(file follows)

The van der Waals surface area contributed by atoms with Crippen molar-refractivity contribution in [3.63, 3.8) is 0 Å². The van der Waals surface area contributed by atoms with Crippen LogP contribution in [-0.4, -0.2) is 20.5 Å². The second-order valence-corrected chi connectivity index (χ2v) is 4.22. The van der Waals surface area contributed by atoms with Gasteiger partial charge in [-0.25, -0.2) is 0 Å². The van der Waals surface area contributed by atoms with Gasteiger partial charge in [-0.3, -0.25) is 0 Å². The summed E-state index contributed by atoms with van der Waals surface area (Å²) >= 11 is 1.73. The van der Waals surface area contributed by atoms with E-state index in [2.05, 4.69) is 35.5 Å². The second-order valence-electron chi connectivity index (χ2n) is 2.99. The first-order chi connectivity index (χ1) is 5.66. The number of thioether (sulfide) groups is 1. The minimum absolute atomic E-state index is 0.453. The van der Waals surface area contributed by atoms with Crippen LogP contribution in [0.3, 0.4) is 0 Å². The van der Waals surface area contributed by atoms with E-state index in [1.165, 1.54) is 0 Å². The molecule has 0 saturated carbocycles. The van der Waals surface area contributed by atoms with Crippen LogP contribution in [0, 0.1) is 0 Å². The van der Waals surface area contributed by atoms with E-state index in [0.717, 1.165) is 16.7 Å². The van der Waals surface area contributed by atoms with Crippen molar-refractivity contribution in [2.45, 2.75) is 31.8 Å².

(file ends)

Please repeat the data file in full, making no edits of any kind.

The van der Waals surface area contributed by atoms with Crippen molar-refractivity contribution in [3.63, 3.8) is 0 Å². The van der Waals surface area contributed by atoms with Crippen LogP contribution in [-0.4, -0.2) is 20.5 Å². The second-order valence-corrected chi connectivity index (χ2v) is 4.22. The van der Waals surface area contributed by atoms with Gasteiger partial charge in [-0.25, -0.2) is 0 Å². The van der Waals surface area contributed by atoms with Gasteiger partial charge in [-0.3, -0.25) is 0 Å². The summed E-state index contributed by atoms with van der Waals surface area (Å²) >= 11 is 1.73. The van der Waals surface area contributed by atoms with E-state index in [2.05, 4.69) is 35.5 Å². The second-order valence-electron chi connectivity index (χ2n) is 2.99. The first-order chi connectivity index (χ1) is 5.66. The number of thioether (sulfide) groups is 1. The minimum absolute atomic E-state index is 0.453. The van der Waals surface area contributed by atoms with Crippen LogP contribution in [0.3, 0.4) is 0 Å². The van der Waals surface area contributed by atoms with E-state index in [1.165, 1.54) is 0 Å². The molecule has 0 saturated carbocycles. The van der Waals surface area contributed by atoms with Crippen LogP contribution in [0, 0.1) is 0 Å². The van der Waals surface area contributed by atoms with E-state index in [0.717, 1.165) is 16.7 Å². The van der Waals surface area contributed by atoms with Crippen molar-refractivity contribution in [2.45, 2.75) is 31.8 Å².